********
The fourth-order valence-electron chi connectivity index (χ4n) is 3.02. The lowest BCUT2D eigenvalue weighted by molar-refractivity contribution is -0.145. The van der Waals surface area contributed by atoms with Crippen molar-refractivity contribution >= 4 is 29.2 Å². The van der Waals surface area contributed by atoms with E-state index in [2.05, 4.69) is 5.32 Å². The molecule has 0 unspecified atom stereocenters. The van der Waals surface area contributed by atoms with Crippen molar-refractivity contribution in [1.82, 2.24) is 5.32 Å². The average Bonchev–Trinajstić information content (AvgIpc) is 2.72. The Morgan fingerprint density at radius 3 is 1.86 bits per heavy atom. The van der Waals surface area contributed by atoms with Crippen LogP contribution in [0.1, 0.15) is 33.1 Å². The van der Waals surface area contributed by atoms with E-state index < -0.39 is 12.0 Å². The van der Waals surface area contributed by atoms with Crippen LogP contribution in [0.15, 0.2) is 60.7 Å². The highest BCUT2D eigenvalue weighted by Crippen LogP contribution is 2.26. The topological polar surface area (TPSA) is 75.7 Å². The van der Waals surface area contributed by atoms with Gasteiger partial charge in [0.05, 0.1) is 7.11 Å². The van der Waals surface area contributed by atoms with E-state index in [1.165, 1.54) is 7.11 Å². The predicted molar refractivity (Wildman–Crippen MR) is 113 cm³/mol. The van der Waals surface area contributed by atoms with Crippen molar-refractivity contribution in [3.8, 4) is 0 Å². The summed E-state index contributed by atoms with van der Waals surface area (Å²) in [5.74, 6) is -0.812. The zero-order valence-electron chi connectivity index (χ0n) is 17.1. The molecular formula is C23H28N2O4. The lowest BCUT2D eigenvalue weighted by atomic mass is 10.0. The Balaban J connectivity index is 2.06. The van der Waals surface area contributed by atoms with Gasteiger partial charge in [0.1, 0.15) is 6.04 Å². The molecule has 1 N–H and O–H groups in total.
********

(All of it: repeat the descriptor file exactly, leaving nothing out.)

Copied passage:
The fourth-order valence-electron chi connectivity index (χ4n) is 3.02. The lowest BCUT2D eigenvalue weighted by molar-refractivity contribution is -0.145. The van der Waals surface area contributed by atoms with Crippen molar-refractivity contribution >= 4 is 29.2 Å². The van der Waals surface area contributed by atoms with E-state index in [2.05, 4.69) is 5.32 Å². The molecule has 0 unspecified atom stereocenters. The van der Waals surface area contributed by atoms with Crippen molar-refractivity contribution in [1.82, 2.24) is 5.32 Å². The average Bonchev–Trinajstić information content (AvgIpc) is 2.72. The Morgan fingerprint density at radius 3 is 1.86 bits per heavy atom. The van der Waals surface area contributed by atoms with Crippen LogP contribution in [0.1, 0.15) is 33.1 Å². The van der Waals surface area contributed by atoms with E-state index < -0.39 is 12.0 Å². The van der Waals surface area contributed by atoms with Crippen LogP contribution in [0.15, 0.2) is 60.7 Å². The highest BCUT2D eigenvalue weighted by Crippen LogP contribution is 2.26. The topological polar surface area (TPSA) is 75.7 Å². The van der Waals surface area contributed by atoms with Gasteiger partial charge in [0.05, 0.1) is 7.11 Å². The van der Waals surface area contributed by atoms with E-state index in [1.165, 1.54) is 7.11 Å². The predicted molar refractivity (Wildman–Crippen MR) is 113 cm³/mol. The van der Waals surface area contributed by atoms with Crippen molar-refractivity contribution in [3.8, 4) is 0 Å². The summed E-state index contributed by atoms with van der Waals surface area (Å²) in [5.74, 6) is -0.812. The zero-order valence-electron chi connectivity index (χ0n) is 17.1. The molecular formula is C23H28N2O4. The lowest BCUT2D eigenvalue weighted by atomic mass is 10.0. The Balaban J connectivity index is 2.06. The van der Waals surface area contributed by atoms with Gasteiger partial charge in [0.1, 0.15) is 6.04 Å². The molecule has 1 N–H and O–H groups in total.